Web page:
Tag Archives: Coming-of-age

‘Lady Bird’: Greta Gerwig’s ode to mothers, daughters, and Sacramento

In a year that will chiefly be remembered as the year that began an equality movement in Hollywood, it is important to underscore the significance of these auteurs’ achievements. From Dee Rees’s success with Mudbound, to Rachel Morrison’s historic Oscar nomination for cinematography (making her the first and only woman nominated for the category), to the end-of-year US box office

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‘Call Me By Your Name’: on the unforgiving pain of first love

Via Wikipedia When I saw the trailer for Call Me By Your Name, the newest film by Italian filmmaker Luca Guadagnino, a car scene popped up that seemed all too familiar: a woman caresses the hair of her teary-eyed son, and they drive in silence as he whimpers. It immediately became clear to me that this was not going to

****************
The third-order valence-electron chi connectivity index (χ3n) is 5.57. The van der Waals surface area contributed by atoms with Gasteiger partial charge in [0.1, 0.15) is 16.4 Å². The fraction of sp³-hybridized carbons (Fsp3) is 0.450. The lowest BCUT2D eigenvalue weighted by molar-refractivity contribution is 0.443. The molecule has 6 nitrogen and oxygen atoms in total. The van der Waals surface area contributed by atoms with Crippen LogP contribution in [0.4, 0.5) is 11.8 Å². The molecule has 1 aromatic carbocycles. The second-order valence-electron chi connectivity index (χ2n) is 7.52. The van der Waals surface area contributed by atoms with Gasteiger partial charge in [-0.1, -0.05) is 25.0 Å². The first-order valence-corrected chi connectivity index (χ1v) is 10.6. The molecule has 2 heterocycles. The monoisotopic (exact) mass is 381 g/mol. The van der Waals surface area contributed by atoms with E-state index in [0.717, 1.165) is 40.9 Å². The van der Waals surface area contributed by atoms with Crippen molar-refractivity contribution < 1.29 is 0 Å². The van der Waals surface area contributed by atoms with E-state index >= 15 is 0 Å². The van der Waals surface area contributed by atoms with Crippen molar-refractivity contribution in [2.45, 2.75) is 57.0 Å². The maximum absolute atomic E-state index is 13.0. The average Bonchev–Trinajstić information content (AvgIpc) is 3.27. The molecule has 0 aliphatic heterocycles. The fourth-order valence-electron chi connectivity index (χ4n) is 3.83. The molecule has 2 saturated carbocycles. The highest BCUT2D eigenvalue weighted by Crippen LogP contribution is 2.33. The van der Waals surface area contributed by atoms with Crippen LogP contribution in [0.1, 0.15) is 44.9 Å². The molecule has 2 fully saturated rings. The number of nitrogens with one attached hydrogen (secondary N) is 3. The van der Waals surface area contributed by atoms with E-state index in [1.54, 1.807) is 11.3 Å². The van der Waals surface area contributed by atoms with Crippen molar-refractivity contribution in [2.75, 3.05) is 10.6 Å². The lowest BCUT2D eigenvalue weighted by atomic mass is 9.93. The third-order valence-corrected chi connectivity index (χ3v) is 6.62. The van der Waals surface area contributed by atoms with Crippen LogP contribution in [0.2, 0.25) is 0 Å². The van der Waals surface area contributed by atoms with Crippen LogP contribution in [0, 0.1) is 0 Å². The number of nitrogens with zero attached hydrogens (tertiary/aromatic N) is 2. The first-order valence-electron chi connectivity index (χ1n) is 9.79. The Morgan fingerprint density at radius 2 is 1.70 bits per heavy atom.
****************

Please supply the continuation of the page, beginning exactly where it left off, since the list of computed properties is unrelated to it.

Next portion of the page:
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‘Beach Rats’ explores the quiet pains of sexual awakening

There is something so deeply heartbreaking about the silence with which one carries pain, the consuming numbness that occurs in reaction to the ache that burdens daily existence. And if the struggles adolescents face in today’s unforgiving world aren’t hard enough, they are amplified tenfold when placed in a context of queerness. This is at the core of Eliza Hittman’s

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“Me and Earl and the Dying Girl” captures the heart of adolescence 

Coming-of-age Dramas are, in my opinion, of the most difficult genres to tackle for movie-makers. These films are a culmination of a number of very fragile elements that, if executed improperly, will surely compromise the quality and authenticity of the final product. And seldom have directors succeeded in making a film that speaks to its audience on a deeper level.

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